we be (culture) jammin


Confession: It took me longer than usual to read/view the required material for this week because I fell into a deep, lol induced trance.  I’ve thoroughly enjoyed this week’s material as it’s given me a “backstage pass” to the world of the Internets and the artists/jammers who wield its power to spark cultural change.

I especially enjoyed the Hacking Art and Culture with F.A.T. Lab video as it mingled the worlds of art and digital culture while encouraging consumers to participate by becoming creators.  Using cultural jamming to communicate independent ideas is not only a creative solution to mass media, it’s super effective.

I think of memes as a sleeker, more targeted version of the sit com or popular television personality.  Now, in addition to being able to connect with other fans of Friends, Seinfeld, SNL, or The Daily Show, we may seek out validation for and humor in highly specific interests and daily life events.  I believe this, along with the availability of social media and its power of instant gratification, has led to us recognizing, documenting, and sharing what we previously considered mundane tid bits of our lives.  Burning your tongue on hot coffee is now worth talking about, especially if you can do so in an image-rich, entertaining way.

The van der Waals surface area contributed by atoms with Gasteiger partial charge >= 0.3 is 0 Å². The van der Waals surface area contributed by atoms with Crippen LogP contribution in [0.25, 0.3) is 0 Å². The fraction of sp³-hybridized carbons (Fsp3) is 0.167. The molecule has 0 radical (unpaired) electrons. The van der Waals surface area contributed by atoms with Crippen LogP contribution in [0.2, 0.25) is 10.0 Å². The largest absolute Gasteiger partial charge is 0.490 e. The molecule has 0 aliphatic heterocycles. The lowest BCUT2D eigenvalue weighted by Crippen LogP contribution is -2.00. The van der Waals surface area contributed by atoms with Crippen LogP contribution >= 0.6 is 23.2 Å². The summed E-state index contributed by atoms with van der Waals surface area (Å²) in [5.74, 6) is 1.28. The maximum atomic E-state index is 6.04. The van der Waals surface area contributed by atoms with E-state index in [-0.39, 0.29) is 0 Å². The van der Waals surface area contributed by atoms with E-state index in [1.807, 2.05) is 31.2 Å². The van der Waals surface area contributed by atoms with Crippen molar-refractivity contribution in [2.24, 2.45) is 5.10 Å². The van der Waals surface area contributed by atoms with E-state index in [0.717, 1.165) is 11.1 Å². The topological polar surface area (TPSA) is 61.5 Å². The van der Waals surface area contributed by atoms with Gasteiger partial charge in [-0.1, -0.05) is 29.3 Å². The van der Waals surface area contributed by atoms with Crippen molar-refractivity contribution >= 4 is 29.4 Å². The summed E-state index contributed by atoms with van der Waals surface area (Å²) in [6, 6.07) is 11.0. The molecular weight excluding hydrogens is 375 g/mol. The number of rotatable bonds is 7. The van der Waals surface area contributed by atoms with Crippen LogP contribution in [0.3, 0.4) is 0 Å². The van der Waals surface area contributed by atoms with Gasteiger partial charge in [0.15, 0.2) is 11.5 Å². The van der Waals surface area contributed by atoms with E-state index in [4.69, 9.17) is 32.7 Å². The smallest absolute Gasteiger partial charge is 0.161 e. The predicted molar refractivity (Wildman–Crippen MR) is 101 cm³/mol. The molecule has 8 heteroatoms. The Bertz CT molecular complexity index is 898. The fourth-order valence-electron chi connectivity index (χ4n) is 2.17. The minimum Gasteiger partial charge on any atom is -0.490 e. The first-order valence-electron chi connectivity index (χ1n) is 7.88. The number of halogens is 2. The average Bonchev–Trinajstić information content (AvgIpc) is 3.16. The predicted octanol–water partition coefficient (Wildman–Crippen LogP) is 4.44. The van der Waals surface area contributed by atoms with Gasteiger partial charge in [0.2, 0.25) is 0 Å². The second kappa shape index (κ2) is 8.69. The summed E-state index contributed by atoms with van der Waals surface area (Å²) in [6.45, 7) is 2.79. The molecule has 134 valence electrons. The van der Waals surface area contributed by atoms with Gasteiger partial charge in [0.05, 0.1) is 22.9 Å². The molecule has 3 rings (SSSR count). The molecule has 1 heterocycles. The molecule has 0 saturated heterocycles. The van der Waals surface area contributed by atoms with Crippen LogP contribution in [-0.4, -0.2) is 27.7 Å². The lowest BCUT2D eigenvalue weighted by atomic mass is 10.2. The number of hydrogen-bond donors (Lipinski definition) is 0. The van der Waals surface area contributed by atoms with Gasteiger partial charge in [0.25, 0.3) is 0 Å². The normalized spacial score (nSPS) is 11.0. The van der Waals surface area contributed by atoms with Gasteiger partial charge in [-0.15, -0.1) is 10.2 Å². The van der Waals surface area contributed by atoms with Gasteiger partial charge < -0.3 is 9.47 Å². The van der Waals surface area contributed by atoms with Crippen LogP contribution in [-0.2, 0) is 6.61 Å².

I think the trick to creating a great meme is to appeal to the consumer’s want for something highly personal and relatable without narrowing your target audience too much.  For example, a meme about advanced mathematics can only go so far because of the limited number of people who are familiar with its visual language while lolcats can explode because, well, everybody knows about cats.

That said, memes are an excellent way of enticing people to educate themselves about culture.  If a friend sends me a meme employing visual rhetoric that I’ve never seen before, I am highly motivated to research the meme so that I can “get it” and enjoy the humor that it promises.  For example, if you are skipping down the yellow brick road of the Internet and you encounter this:

You might just be interested enough to ask a few questions…
What does this image come from?
What is insanity wolf?
Why would the pony in this picture befriend insanity wolf?
Should you search for insanity wolf, you would meet this charming fellow:

A little more research would reveal that the pony in the first image is Fluttershy, a My Little Pony character with a great talent for befriending and caring for animals.  Since you’ve educated yourself, the next time you encounter Fluttershy on the Internet, you will understand exactly what she’s up to.

Culture jamming is a great tool for both artists and educators, for it employs our skills as visual linguists and excites the part of our nature that wants to ask and answer questions.

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